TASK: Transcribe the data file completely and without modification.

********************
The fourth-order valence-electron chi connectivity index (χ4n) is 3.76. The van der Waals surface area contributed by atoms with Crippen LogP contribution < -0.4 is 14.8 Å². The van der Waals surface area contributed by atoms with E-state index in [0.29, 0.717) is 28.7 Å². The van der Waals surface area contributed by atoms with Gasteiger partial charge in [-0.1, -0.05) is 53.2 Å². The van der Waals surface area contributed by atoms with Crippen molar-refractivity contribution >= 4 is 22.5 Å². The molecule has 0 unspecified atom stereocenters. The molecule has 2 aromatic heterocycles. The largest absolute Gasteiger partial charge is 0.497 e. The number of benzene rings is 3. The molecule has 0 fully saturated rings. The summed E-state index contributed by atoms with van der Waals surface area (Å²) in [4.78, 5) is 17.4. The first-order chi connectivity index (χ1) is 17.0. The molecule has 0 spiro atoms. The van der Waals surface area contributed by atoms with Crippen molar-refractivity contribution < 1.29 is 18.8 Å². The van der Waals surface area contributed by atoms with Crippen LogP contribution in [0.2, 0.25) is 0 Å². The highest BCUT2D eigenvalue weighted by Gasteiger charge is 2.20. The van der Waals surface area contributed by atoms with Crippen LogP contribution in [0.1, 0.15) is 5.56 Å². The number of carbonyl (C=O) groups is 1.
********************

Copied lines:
The fourth-order valence-electron chi connectivity index (χ4n) is 3.76. The van der Waals surface area contributed by atoms with Crippen LogP contribution < -0.4 is 14.8 Å². The van der Waals surface area contributed by atoms with E-state index in [0.29, 0.717) is 28.7 Å². The van der Waals surface area contributed by atoms with Gasteiger partial charge in [-0.1, -0.05) is 53.2 Å². The van der Waals surface area contributed by atoms with Crippen molar-refractivity contribution >= 4 is 22.5 Å². The molecule has 0 unspecified atom stereocenters. The molecule has 2 aromatic heterocycles. The largest absolute Gasteiger partial charge is 0.497 e. The number of benzene rings is 3. The molecule has 0 fully saturated rings. The summed E-state index contributed by atoms with van der Waals surface area (Å²) in [4.78, 5) is 17.4. The first-order chi connectivity index (χ1) is 17.0. The molecule has 0 spiro atoms. The van der Waals surface area contributed by atoms with Crippen molar-refractivity contribution < 1.29 is 18.8 Å². The van der Waals surface area contributed by atoms with Crippen LogP contribution in [0.2, 0.25) is 0 Å². The highest BCUT2D eigenvalue weighted by Gasteiger charge is 2.20. The van der Waals surface area contributed by atoms with Crippen LogP contribution in [0.1, 0.15) is 5.56 Å². The number of carbonyl (C=O) groups is 1.